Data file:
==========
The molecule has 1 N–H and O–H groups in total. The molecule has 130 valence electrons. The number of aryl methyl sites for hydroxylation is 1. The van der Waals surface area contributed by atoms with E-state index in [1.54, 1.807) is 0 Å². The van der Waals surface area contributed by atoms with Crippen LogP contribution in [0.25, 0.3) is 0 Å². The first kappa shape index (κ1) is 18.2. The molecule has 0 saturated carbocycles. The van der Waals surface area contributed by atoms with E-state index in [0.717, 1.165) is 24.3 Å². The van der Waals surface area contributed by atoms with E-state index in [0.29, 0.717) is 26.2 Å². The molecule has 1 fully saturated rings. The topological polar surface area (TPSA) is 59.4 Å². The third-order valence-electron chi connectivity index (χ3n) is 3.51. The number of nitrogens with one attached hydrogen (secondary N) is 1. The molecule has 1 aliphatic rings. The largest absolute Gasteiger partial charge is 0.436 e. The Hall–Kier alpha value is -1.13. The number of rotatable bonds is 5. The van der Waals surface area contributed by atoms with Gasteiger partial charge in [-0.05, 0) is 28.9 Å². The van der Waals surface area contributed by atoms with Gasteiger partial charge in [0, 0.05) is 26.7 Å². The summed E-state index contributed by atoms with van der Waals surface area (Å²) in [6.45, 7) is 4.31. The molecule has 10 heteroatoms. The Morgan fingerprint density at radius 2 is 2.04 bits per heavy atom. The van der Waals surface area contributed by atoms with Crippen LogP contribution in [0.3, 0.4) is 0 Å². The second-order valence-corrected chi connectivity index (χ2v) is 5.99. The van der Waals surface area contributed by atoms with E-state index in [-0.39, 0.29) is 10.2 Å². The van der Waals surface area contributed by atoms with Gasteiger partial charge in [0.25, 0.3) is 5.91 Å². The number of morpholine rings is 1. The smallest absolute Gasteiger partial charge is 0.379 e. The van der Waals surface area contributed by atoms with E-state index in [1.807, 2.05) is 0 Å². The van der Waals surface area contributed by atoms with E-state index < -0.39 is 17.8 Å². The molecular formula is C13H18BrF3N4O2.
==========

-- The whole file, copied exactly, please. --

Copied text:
The molecule has 1 N–H and O–H groups in total. The molecule has 130 valence electrons. The number of aryl methyl sites for hydroxylation is 1. The van der Waals surface area contributed by atoms with E-state index in [1.54, 1.807) is 0 Å². The van der Waals surface area contributed by atoms with Crippen LogP contribution in [0.25, 0.3) is 0 Å². The first kappa shape index (κ1) is 18.2. The molecule has 0 saturated carbocycles. The van der Waals surface area contributed by atoms with E-state index in [0.717, 1.165) is 24.3 Å². The van der Waals surface area contributed by atoms with E-state index in [0.29, 0.717) is 26.2 Å². The molecule has 1 fully saturated rings. The topological polar surface area (TPSA) is 59.4 Å². The third-order valence-electron chi connectivity index (χ3n) is 3.51. The number of nitrogens with one attached hydrogen (secondary N) is 1. The molecule has 1 aliphatic rings. The largest absolute Gasteiger partial charge is 0.436 e. The Hall–Kier alpha value is -1.13. The number of rotatable bonds is 5. The van der Waals surface area contributed by atoms with Gasteiger partial charge in [-0.05, 0) is 28.9 Å². The van der Waals surface area contributed by atoms with Gasteiger partial charge in [0, 0.05) is 26.7 Å². The summed E-state index contributed by atoms with van der Waals surface area (Å²) in [6.45, 7) is 4.31. The molecule has 10 heteroatoms. The Morgan fingerprint density at radius 2 is 2.04 bits per heavy atom. The van der Waals surface area contributed by atoms with Crippen LogP contribution in [0.3, 0.4) is 0 Å². The second-order valence-corrected chi connectivity index (χ2v) is 5.99. The van der Waals surface area contributed by atoms with E-state index in [-0.39, 0.29) is 10.2 Å². The van der Waals surface area contributed by atoms with Gasteiger partial charge in [0.25, 0.3) is 5.91 Å². The number of morpholine rings is 1. The smallest absolute Gasteiger partial charge is 0.379 e. The van der Waals surface area contributed by atoms with E-state index in [1.807, 2.05) is 0 Å². The van der Waals surface area contributed by atoms with E-state index < -0.39 is 17.8 Å². The molecular formula is C13H18BrF3N4O2.